has given me her hand; and I should be in the happiest frame of
mind to receive you if the recollection of my young friend, whose
eminence as a man of science has just been consecrated by the
Academy, did not cast upon my mind a veil of sadness. All here
present," continued Monsieur Picot, raising his voice, which is
rather loud, "are guilty towards him: I, for ingratitude when he
gave me the glory of his discovery and the reward of his immortal
labors; that young lady, whom I see over there with tears in her
eyes, for having foolishly accused him of atheism; that other
lady, with the stern face, for having harshly replied to the
proposals of his noble father, whose white hairs she ought rather
to have honored; Monsieur Thuillier, for having sacrificed him to
ambition; Monsieur Colleville, for not performing his part of
father and choosing for his daughter the worthiest and most
honorable man; Monsieur Minard, for having tried to foist his son
into his place. There are but two persons in the room at this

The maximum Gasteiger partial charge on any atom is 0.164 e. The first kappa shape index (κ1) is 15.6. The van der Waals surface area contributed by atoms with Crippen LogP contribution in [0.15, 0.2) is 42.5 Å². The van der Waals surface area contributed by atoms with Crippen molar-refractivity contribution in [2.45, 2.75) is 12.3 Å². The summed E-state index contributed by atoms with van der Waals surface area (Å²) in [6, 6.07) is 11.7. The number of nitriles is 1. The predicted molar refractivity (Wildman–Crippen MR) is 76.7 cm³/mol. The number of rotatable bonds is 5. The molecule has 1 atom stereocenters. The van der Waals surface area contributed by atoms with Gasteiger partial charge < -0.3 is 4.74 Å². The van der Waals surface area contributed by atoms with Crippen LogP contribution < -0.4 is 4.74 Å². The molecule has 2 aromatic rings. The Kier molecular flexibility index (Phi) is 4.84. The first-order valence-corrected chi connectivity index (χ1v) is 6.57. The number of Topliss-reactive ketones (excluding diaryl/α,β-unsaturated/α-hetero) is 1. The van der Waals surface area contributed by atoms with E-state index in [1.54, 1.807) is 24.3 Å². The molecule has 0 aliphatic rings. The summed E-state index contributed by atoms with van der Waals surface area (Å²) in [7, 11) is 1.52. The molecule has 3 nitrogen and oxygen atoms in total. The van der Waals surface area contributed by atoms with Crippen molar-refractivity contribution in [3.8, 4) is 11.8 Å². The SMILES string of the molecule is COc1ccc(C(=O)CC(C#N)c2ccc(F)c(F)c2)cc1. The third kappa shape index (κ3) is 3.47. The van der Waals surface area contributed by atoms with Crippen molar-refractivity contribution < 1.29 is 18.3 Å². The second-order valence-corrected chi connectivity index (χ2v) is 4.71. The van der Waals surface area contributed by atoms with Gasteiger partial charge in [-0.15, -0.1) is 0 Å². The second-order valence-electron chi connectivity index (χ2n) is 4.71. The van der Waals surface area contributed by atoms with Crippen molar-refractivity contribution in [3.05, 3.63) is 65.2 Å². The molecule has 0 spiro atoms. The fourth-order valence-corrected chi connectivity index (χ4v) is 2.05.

moment who have done him full justice,—Madame Thuillier and
Monsieur l'Abbe Gondrin. Well, I shall now ask that man of God
whether we can help doubting the divine justice when this generous
young man, the victim of all of us, is, at the present hour, at
the mercy of waves and tempests, to which for three long years he
"Providence is very powerful, monsieur," replied the Abbe Gondrin.
"God will protect Monsieur Felix Phellion wherever he may be, and
I have the firmest hope that three years hence he will be among
his friends once more."
"But three years!" said Monsieur Picot. "Will it still be time?
Will Mademoiselle Colleville have waited for him?"
"Yes, I swear it!" cried the young girl, carried away by an
impulse she could not control.
Then she sat down again, quite ashamed, and burst into tears.
"And you, Mademoiselle Thuillier, and you, Madame Colleville, will